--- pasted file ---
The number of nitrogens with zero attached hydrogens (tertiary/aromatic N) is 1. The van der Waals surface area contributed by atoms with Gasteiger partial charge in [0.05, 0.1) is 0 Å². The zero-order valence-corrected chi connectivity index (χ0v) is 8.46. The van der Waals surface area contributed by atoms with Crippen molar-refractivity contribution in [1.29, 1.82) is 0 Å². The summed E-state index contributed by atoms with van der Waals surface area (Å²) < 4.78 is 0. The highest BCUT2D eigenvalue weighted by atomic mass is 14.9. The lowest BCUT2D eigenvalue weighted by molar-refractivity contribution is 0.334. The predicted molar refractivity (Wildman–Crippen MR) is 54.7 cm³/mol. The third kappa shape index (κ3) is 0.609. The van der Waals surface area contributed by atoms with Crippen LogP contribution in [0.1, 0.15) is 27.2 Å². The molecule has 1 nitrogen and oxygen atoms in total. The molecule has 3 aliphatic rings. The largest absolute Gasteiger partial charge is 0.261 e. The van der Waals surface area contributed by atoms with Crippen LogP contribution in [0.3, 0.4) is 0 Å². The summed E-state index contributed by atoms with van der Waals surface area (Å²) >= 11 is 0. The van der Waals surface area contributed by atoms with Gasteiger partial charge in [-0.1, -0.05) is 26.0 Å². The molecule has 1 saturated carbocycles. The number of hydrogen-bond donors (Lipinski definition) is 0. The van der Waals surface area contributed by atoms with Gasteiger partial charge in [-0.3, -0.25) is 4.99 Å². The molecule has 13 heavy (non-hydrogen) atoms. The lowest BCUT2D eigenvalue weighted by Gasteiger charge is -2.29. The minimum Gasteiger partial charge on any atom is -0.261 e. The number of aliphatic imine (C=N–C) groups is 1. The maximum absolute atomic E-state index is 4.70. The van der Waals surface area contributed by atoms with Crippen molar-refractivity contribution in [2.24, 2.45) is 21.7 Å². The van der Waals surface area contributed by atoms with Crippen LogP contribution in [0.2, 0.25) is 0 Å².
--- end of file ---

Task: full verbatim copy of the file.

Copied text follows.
The number of nitrogens with zero attached hydrogens (tertiary/aromatic N) is 1. The van der Waals surface area contributed by atoms with Gasteiger partial charge in [0.05, 0.1) is 0 Å². The zero-order valence-corrected chi connectivity index (χ0v) is 8.46. The van der Waals surface area contributed by atoms with Crippen molar-refractivity contribution in [1.29, 1.82) is 0 Å². The summed E-state index contributed by atoms with van der Waals surface area (Å²) < 4.78 is 0. The highest BCUT2D eigenvalue weighted by atomic mass is 14.9. The lowest BCUT2D eigenvalue weighted by molar-refractivity contribution is 0.334. The predicted molar refractivity (Wildman–Crippen MR) is 54.7 cm³/mol. The third kappa shape index (κ3) is 0.609. The van der Waals surface area contributed by atoms with Crippen LogP contribution in [0.1, 0.15) is 27.2 Å². The molecule has 1 nitrogen and oxygen atoms in total. The molecule has 3 aliphatic rings. The largest absolute Gasteiger partial charge is 0.261 e. The van der Waals surface area contributed by atoms with Crippen LogP contribution in [0.3, 0.4) is 0 Å². The summed E-state index contributed by atoms with van der Waals surface area (Å²) >= 11 is 0. The van der Waals surface area contributed by atoms with Gasteiger partial charge in [-0.1, -0.05) is 26.0 Å². The molecule has 1 saturated carbocycles. The number of hydrogen-bond donors (Lipinski definition) is 0. The van der Waals surface area contributed by atoms with Gasteiger partial charge in [-0.3, -0.25) is 4.99 Å². The molecule has 13 heavy (non-hydrogen) atoms. The lowest BCUT2D eigenvalue weighted by Gasteiger charge is -2.29. The minimum Gasteiger partial charge on any atom is -0.261 e. The number of aliphatic imine (C=N–C) groups is 1. The maximum absolute atomic E-state index is 4.70. The van der Waals surface area contributed by atoms with Crippen molar-refractivity contribution in [2.24, 2.45) is 21.7 Å². The van der Waals surface area contributed by atoms with Crippen LogP contribution in [0.2, 0.25) is 0 Å².